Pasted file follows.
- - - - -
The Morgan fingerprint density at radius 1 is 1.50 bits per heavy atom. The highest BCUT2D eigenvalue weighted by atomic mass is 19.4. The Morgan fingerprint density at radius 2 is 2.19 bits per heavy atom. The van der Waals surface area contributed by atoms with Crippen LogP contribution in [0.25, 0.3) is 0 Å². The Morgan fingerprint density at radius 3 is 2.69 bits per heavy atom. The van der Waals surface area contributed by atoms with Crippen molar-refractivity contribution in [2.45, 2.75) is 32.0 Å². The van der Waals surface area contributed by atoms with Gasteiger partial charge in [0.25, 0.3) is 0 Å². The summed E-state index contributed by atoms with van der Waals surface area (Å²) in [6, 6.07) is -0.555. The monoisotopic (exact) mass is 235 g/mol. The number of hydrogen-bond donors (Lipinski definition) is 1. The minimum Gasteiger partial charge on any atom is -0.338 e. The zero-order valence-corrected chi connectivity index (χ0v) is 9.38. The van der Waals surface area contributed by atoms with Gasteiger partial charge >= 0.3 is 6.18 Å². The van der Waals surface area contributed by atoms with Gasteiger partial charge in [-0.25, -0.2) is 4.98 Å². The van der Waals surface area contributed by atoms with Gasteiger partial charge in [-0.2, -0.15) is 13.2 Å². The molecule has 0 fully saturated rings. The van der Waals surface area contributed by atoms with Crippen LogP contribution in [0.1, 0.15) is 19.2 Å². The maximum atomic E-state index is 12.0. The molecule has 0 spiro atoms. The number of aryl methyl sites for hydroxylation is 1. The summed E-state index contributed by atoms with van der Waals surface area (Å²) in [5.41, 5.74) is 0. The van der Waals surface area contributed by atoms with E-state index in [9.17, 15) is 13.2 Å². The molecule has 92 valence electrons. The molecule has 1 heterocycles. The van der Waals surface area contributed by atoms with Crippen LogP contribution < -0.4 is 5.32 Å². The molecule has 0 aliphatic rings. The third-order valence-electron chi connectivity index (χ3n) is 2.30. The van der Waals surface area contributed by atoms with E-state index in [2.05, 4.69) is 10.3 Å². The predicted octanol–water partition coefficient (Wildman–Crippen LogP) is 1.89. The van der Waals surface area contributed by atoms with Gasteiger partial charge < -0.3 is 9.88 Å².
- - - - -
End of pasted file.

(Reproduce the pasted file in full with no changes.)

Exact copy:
The Morgan fingerprint density at radius 1 is 1.50 bits per heavy atom. The highest BCUT2D eigenvalue weighted by atomic mass is 19.4. The Morgan fingerprint density at radius 2 is 2.19 bits per heavy atom. The van der Waals surface area contributed by atoms with Crippen LogP contribution in [0.25, 0.3) is 0 Å². The Morgan fingerprint density at radius 3 is 2.69 bits per heavy atom. The van der Waals surface area contributed by atoms with Crippen molar-refractivity contribution in [2.45, 2.75) is 32.0 Å². The van der Waals surface area contributed by atoms with Gasteiger partial charge in [0.25, 0.3) is 0 Å². The summed E-state index contributed by atoms with van der Waals surface area (Å²) in [6, 6.07) is -0.555. The monoisotopic (exact) mass is 235 g/mol. The number of hydrogen-bond donors (Lipinski definition) is 1. The minimum Gasteiger partial charge on any atom is -0.338 e. The zero-order valence-corrected chi connectivity index (χ0v) is 9.38. The van der Waals surface area contributed by atoms with Gasteiger partial charge >= 0.3 is 6.18 Å². The van der Waals surface area contributed by atoms with Gasteiger partial charge in [-0.25, -0.2) is 4.98 Å². The van der Waals surface area contributed by atoms with Gasteiger partial charge in [-0.2, -0.15) is 13.2 Å². The molecule has 0 fully saturated rings. The van der Waals surface area contributed by atoms with Crippen LogP contribution in [0.1, 0.15) is 19.2 Å². The maximum atomic E-state index is 12.0. The molecule has 0 spiro atoms. The number of aryl methyl sites for hydroxylation is 1. The summed E-state index contributed by atoms with van der Waals surface area (Å²) in [5.41, 5.74) is 0. The van der Waals surface area contributed by atoms with E-state index in [9.17, 15) is 13.2 Å². The molecule has 92 valence electrons. The molecule has 1 heterocycles. The van der Waals surface area contributed by atoms with Crippen LogP contribution < -0.4 is 5.32 Å². The molecule has 0 aliphatic rings. The third-order valence-electron chi connectivity index (χ3n) is 2.30. The van der Waals surface area contributed by atoms with E-state index in [2.05, 4.69) is 10.3 Å². The predicted octanol–water partition coefficient (Wildman–Crippen LogP) is 1.89. The van der Waals surface area contributed by atoms with Gasteiger partial charge < -0.3 is 9.88 Å².